The cinema department at Binghamton University is unlike most others. In addition to its experimental focus, students in the department also have the opportunity to organize and run a national juried film festival on their own before they graduate.

This weekend, Binghamton is hosting its annual Student Experimental Film Festival, organized by students in the cinema department’s course, Cinema 300: Curating Film and Video. On Friday, films were shown at the Art Mission and Theater and on Saturday, films will be shown in University Union.

The festival is organized by student volunteers from the class, who fill the roles of senior coordinators and programmers. The senior coordinators are responsible for organizing the other students and ensuring the overall success of the event. The programmers screened the submissions and put together the four programs which will be shown over two days.

Addie Dean, one of the senior coordinators for the festival and a senior majoring in cinema explained that students are in charge of the festival, with guidance from the professor of the course.

“The point of the class is for us to figure it out on our own,” Dean said.

She also shared that there is a camaraderie and shared motivation between students in the department to continue the festival each year, as students are not required to take the class which organizes it.

“It’s a desirable class,” Dean said. “You want to be able to say you did it.”

Running the festival is a mix of implementing new ideas each year and sticking with the established traditions. One such tradition is hosting part of the festival at the Art Mission and Theater in Downtown Binghamton, and bringing in the greater Binghamton community to share in the films.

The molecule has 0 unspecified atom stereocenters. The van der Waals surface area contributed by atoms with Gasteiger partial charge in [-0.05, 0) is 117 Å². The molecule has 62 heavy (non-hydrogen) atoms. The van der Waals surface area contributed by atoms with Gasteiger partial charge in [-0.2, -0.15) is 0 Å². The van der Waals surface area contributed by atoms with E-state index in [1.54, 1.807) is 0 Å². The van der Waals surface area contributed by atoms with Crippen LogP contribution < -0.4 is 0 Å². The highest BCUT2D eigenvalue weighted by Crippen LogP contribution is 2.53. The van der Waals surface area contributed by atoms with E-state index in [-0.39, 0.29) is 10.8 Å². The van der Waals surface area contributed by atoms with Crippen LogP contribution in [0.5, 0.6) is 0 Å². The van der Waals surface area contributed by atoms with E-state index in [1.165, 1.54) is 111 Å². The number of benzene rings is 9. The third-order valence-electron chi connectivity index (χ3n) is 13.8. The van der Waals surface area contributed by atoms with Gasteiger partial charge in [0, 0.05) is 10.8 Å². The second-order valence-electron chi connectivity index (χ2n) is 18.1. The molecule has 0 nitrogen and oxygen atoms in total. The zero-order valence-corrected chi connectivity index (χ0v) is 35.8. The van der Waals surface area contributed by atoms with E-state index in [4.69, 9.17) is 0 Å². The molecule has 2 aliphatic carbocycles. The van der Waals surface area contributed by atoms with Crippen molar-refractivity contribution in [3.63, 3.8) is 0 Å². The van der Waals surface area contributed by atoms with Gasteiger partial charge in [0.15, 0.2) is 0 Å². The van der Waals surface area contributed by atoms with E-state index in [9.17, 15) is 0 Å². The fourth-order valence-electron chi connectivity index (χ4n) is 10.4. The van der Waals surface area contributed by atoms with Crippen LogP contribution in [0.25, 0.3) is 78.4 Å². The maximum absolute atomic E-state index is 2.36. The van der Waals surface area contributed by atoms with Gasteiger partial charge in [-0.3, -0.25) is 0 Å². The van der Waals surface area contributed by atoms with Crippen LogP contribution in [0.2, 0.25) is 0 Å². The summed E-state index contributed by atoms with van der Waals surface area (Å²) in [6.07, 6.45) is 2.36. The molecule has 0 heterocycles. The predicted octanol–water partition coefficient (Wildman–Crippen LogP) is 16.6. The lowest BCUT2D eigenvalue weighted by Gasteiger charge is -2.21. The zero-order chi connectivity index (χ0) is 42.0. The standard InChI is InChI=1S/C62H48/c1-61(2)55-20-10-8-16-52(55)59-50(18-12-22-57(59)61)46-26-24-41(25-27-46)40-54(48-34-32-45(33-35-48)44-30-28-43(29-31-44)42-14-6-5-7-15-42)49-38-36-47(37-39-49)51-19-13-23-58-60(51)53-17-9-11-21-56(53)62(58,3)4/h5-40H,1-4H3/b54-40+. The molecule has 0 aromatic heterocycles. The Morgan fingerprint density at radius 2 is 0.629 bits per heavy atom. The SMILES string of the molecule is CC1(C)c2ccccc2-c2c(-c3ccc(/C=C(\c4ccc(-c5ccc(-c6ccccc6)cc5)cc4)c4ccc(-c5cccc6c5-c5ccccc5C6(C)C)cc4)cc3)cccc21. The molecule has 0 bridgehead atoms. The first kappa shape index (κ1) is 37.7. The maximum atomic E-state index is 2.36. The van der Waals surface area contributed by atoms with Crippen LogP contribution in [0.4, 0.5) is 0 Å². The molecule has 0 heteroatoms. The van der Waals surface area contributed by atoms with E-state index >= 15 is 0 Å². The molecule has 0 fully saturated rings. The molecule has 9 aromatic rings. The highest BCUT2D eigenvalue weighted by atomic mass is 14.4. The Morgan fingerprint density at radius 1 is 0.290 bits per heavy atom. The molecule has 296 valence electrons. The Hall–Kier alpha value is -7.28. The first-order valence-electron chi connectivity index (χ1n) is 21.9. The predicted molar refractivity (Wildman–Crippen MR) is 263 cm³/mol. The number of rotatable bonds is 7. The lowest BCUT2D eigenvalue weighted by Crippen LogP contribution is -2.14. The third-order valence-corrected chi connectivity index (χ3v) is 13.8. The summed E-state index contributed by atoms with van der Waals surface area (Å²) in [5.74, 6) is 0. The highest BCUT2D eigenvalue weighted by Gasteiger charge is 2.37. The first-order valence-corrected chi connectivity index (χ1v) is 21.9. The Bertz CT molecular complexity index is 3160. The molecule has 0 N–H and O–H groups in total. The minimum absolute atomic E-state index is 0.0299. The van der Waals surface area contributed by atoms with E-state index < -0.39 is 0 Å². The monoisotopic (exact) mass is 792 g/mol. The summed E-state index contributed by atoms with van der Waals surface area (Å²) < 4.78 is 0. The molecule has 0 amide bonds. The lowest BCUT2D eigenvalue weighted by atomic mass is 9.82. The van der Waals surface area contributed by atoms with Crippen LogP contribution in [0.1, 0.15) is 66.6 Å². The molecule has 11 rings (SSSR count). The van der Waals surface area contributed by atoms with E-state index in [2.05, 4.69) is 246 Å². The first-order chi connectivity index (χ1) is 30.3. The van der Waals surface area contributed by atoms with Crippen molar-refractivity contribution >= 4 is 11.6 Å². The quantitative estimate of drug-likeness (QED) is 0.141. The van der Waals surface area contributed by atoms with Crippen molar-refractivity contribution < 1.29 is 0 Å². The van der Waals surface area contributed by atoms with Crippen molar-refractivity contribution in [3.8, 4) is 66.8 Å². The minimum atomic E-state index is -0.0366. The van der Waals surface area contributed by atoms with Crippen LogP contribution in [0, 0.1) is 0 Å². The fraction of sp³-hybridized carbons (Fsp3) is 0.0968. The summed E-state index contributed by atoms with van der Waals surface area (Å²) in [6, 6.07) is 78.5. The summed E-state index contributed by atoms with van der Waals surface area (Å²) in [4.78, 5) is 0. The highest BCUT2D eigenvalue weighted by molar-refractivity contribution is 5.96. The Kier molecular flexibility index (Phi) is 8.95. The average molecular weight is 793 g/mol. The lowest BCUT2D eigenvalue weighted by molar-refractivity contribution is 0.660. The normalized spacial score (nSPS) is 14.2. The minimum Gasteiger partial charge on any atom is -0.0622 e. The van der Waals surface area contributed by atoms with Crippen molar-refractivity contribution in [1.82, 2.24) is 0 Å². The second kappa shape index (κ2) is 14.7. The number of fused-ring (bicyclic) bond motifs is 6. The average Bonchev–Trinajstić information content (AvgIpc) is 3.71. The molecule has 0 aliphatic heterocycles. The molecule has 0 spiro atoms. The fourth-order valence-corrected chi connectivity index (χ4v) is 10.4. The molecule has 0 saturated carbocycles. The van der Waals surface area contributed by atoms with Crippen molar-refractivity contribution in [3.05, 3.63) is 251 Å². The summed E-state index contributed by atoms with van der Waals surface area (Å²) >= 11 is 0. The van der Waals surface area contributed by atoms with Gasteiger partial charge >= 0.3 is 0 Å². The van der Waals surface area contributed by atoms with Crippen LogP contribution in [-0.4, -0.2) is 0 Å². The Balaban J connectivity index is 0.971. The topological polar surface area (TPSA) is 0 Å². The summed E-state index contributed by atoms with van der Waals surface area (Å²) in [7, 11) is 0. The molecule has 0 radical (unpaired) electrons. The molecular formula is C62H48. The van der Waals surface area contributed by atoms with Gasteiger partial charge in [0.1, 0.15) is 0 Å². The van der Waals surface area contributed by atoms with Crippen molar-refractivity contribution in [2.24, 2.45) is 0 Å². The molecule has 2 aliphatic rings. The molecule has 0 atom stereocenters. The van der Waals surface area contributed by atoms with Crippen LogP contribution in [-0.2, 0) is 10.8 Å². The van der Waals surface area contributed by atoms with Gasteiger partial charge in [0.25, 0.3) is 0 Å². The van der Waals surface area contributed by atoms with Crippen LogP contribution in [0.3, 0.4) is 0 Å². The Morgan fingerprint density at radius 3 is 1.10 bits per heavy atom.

“We are hoping to spread awareness of the cinema community [at Binghamton University],” Dean said. “It’s small but close.”

To solicit submissions for the festival, the coordinators researched other schools with experimental film programs. Experimental film, in contrast to conventional movies often shown in major theaters, are rooted in unique ideas and techniques. This year, the students in charge opened the submissions up to all filmmakers, not just students, through the use of FreeFilmway. Dean shared that this website garnered more than 300 film submissions from schools including Duke University, the California Institute of the Arts, Rhode Island School of Design and Amherst College.

The four programs, will run approximately one hour each day. Each of these programs has a theme selected by
the programmer who curated it. The four themes this year will be diary and portrait films, leaving places we are connected to, desire and the stages of life.

Because of the unique nature of experimental filmmaking, the audience has no way to guess the standards or techniques the filmmaker will employ. Dean, however, is adamant that this shouldn’t scare people away from attending the festival, but instead, should intrigue them.

“People should come with open minds and no expectations,” Dean said.

The Student Experimental Film Festival will conclude on Saturday at 3 p.m. in the University Undergrounds.